Pokemon Go, a Scary Trend for any E-Discovery Practitioner

by Exterro, Inc.
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One word that I never thought would have any cultural relevance ever again, Pokemon. I remember the days when Nintendo was the “it" thing to have and Pokemon was at the forefront of that fad. But that was the 1990s, so when I heard last week that people were talking about Pokemon again it totally caught me off guard.

For all of you who don't know, Pokemon Go is a cultural phenomenon. There have been more app downloads of the Pokemon Go app than Twitter app downloads. Think about that, Twitter was founded more than 10 years ago and already Pokemon Go has surpassed them in less than 2 weeks. On top of this, Nintendo stock has doubled in that short amount of time.

So what exactly is Pokemon Go? Well, it's essentially just a treasure hunt game where you go outside in the real world with your smart phone, open the app, and “hunt" for animated Pokemon characters that randomly pop up… Of course, this means walking (or sometimes driving!) around with your eyes on your phone screen, which has led to more than a few injuries, but that's a blog for another time.

E-Discovery Implications of Pokemon Go

The scary part for e-discovery practitioners is that this location-based, virtual reality game may be the next big thing for corporations to emulate and spin off for their own business purposes. Right now, you can bet your lunch that app designers for Fortune 500 companies are trying to steal some of this Pokemon Go momentum and thinking of ways to create their own location-based, virtual reality app.

Unfortunately for legal teams, new technology usually causes e-discovery problems. (This blog post doesn't account for the legal liability nightmare which may unfold due to people get physically injured from playing Pokemon Go.)

Pokemon Go is part of and highlights a major trend that e-discovery practitioners have already been dealing with -- the rapid proliferation of new data types and how to successfully preserve and collect this data. According to the Federal Rules of Civil Procedure (FRCP), all relevant data is discoverable no matter what form the data takes. Data types such as is created from new social media and instant messaging applications are prime examples of how these new data types present unique e-discovery preservation and collection challenges. Just take a look at current case law and see for yourself.

The challenge remains how to preserve and collect these new data types. For any new data type preservation will likely be complicated. In fact, when we surveyed 400 legal and IT professionals, and asked what their current most controversial e-discovery issue was, unsurprisingly preserving/collecting new data types was the number one response, tallying 67% of the vote.

How can we start to solve this problem? Only through a collaborative effort between teams throughout legal, IT and HR will empower your company to preserve this data successfully. Try using these 5 steps below for creating a defensible process for preserving new data types (and maybe even Pokemon Go type data).

5 Basic Steps for Preserving New Data Types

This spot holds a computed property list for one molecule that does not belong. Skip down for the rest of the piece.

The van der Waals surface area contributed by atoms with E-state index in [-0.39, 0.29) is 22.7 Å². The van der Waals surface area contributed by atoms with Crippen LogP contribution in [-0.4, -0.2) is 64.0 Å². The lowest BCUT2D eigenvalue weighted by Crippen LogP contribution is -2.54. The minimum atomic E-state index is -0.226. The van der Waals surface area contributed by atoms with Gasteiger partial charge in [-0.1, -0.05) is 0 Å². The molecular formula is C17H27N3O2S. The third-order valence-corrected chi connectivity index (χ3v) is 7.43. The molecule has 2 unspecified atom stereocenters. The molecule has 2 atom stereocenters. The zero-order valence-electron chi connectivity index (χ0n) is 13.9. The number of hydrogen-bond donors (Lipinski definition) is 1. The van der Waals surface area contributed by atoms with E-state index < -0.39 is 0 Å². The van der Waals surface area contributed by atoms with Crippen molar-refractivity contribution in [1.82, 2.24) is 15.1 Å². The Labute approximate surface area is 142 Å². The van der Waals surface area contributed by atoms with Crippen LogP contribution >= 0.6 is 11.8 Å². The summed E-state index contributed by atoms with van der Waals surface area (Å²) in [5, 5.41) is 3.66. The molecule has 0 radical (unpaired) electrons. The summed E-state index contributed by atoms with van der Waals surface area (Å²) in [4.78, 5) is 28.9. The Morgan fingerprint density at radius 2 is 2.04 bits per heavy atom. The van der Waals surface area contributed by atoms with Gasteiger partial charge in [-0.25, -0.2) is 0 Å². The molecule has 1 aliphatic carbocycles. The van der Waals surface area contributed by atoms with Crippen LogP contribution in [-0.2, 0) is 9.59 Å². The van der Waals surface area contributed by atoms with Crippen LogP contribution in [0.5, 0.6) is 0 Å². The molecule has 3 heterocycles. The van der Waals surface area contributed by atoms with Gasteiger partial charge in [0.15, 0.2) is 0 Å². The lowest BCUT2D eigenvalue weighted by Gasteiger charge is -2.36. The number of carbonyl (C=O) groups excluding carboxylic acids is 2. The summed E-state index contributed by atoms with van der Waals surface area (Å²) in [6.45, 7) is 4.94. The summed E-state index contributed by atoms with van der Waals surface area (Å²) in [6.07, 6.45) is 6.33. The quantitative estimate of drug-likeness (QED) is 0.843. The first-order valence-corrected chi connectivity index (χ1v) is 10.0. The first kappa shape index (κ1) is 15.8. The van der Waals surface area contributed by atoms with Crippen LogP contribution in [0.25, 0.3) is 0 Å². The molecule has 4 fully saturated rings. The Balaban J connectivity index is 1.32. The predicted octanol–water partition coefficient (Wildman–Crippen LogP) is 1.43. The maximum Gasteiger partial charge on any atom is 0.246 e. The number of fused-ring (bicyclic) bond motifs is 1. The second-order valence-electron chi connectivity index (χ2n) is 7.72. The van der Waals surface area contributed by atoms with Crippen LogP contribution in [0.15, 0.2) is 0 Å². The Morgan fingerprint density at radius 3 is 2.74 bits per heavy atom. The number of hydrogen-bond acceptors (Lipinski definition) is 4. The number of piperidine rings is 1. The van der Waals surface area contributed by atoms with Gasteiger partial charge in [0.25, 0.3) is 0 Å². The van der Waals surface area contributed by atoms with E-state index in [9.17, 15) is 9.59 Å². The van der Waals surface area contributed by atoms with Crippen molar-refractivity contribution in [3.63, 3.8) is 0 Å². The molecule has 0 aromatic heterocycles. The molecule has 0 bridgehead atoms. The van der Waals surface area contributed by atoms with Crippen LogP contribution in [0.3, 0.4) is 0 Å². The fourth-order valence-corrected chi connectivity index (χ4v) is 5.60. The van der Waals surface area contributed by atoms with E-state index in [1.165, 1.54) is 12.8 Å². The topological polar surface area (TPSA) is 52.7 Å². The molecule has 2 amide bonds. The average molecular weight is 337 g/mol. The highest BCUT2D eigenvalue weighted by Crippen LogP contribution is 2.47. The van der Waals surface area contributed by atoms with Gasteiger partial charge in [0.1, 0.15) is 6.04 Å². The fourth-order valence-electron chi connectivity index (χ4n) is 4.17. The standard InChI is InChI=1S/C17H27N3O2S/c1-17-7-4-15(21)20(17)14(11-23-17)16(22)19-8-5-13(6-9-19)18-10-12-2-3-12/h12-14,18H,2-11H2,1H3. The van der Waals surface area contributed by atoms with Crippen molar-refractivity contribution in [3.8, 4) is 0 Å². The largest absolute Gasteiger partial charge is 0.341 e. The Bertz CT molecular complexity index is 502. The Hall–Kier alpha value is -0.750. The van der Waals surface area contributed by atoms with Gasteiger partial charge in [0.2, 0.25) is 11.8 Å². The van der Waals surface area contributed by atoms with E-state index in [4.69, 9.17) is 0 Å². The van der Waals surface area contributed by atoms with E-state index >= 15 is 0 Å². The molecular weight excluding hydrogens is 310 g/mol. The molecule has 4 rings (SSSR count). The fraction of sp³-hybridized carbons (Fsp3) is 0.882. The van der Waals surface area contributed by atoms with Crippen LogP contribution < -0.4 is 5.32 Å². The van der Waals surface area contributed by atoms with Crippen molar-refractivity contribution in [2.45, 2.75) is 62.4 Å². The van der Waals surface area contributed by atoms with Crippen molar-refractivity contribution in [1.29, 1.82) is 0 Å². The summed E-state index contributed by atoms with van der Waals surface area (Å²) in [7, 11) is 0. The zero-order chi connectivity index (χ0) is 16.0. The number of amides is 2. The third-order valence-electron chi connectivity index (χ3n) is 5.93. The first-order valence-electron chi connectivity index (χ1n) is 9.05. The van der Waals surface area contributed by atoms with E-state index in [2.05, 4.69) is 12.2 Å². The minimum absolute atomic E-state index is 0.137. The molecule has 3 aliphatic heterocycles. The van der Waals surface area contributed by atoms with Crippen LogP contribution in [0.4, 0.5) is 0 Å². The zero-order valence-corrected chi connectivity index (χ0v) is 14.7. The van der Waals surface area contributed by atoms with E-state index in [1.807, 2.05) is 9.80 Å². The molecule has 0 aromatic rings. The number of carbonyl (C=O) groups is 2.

1 Know Where Data is Stored

This becomes particularly critical when dealing with new data types such as mobile, chat/messaging apps, cloud services, and social media postings, which require a bit more nuance at the point of preservation than some of the more customary data sources (such as corporate email or computer hard drives).

2 Update Existing Data Management Policies

A sound data management policy that covers the increasingly disparate sources of data will in turn facilitate identification and subsequent collection of data types when the need arises. If there is uncertainty in what data types may exist within your domain/org, then it would certainly be a benefit to proactively perform an assessment of existing tools before a collection need arises.

3 Craft a Collection Plan

In addition, obtaining a clear understanding of any existing litigation (or other) holds, as well as any auditing/archiving/ logging actions already in place, will go a long way towards helping facilitate and execute a collection plan. Some content may already be retained/captured in a usable format, so it would be a benefit to reach out to appropriate stakeholder(s) within the organization to obtain clarity on their current policies prior to engaging in a collection effort.

4 Understand Scope

It's also important to understand the extent – the breadth and scope – of a given collection need. For example: how many disparate sources of data may need to be captured (email, 'loose' files, chat messaging apps, social media postings, structured data and/or legacy content, etc.); employees/individuals of interest; and also the date range of interest, if applicable.

5 In-House or 3rd Party

Depending on the nature of the request – whether it be regulatory/compliance-based or a litigation – one should determine the extent a subset (or all) of the collections can be performed internally, by properly trained staff, or when (particularly if subject to a litigation or an investigation, where deleted content may be of particular interest) it would be more prudent to leverage reputable 3rd party experts to perform the captures, which transfers any liability away from the organization and ensures defensible methods are employed.

Interested in learning more about successfully preserving new data types, download this e-book “

E-Discovery Survival Guide: Best Practices for Finding Responsive Data

[View source.]

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Exterro, Inc.
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